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Combining observations and models to understand fluxes and trends

Combining observations and models to understand fluxes and trends


Observing networks of greenhouse gases and air pollutants consist of a sparse network of long-term in-situ surface measurements with high precision and accuracy or ground based remote sensing such as TCCON and NDACC, global coverage of satellite measurements, with larger errors and a weak vertical sensitivity, and occasional vertical sampling onboard aircraft. Earth system models integrate surface fluxes, atmospheric processes, such as transport and chemistry, to provide a 4-dimensional field of those quantities. However, these models are plagued by large uncertainties. Data assimilation and inverse modeling are now commonly used and they are powerful tools to synergistically combine observations and models to provide the best estimates of the atmospheric abundance and fluxes. However, the set of observations cannot provide enough constraints because of the large degrees of freedom in the earth system models. Thus, residuals errors in the posterior fields and/or fluxes can still be large. We will present two examples where we try to remediate and quantify those remaining errors, by using ensembles of runs, and by comparing model results with non-assimilated observations.

First, we will examine a global reanalysis of carbon monoxide (CO) that is based on a joint assimilation of conventional meteorological observations and Measurement of Pollution in The Troposphere (MOPITT) multispectral CO retrievals in the Community Earth System Model (CESM). The focus is to assess the impact on the chemical system, i.e. the CH 4 -O 3 -CO-NO X -OH interactions, when CO distribution is constrained by a coupled full chemistry‐climate model like CESM. We show that increases/decreases in CO lead to net reduction of OH and subsequent longer lifetime of CH 4 . Since the assimilation of MOPITT observations constrains the global CO burden, which had significantly decreased over this period by ~20%, we find that this leads to (a) an increase in CO chemical production, (b) a higher CH 4 oxidation by OH, and (c) ~8% shorter CH 4 lifetime.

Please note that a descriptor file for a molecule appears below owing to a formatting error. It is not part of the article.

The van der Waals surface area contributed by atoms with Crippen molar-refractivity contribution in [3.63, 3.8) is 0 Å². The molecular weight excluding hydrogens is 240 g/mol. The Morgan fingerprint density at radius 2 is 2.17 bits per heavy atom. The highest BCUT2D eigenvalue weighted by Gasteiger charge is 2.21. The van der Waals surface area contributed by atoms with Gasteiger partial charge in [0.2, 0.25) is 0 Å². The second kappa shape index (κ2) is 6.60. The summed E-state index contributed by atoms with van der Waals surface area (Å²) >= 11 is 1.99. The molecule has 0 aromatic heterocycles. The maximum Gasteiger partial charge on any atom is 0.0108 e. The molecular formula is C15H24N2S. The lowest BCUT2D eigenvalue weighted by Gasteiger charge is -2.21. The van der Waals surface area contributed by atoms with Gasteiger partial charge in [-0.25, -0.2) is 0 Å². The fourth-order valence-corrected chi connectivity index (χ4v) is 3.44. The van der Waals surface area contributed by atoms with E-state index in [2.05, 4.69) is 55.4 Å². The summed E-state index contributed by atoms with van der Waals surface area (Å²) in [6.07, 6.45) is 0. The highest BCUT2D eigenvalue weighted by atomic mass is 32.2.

Second, we compare a suite of state-of-the-art global CO 2 inverse models to observations to assess the dependence on differences in northern extratropical vertical transport and to identify other drivers of the modelled spread. The posterior CO 2 concentration profiles have been evaluated against the High-Performance Instrumented Airborne Platform for Environmental Research (HIAPER) Pole-to-Pole Observations (HIPPO) aircraft campaign over the mid pacific in 2009-2011. The modelled CO2 fields agree reasonably well with the HIPPO observations, in particular for the annual mean vertical gradients in the northern hemisphere. The latitudinal distributions of land fluxes have converged significantly since the Atmospheric Carbon Cycle Inversion Intercomparison (TransCom3) and the Regional Carbon Cycle Assessment and Processes (RECCAP) and they are now in close agreement. The results from these models for other time periods (2004-2014, 2001-2004, 1992-1996), and studies results confirm that the tropics have been almost neutral for several decades. However, models do still disagree on the ocean-land partitioning, and this is driven by differences in fossil fuel emissions associated with differences in retrieved atmospheric growth rates.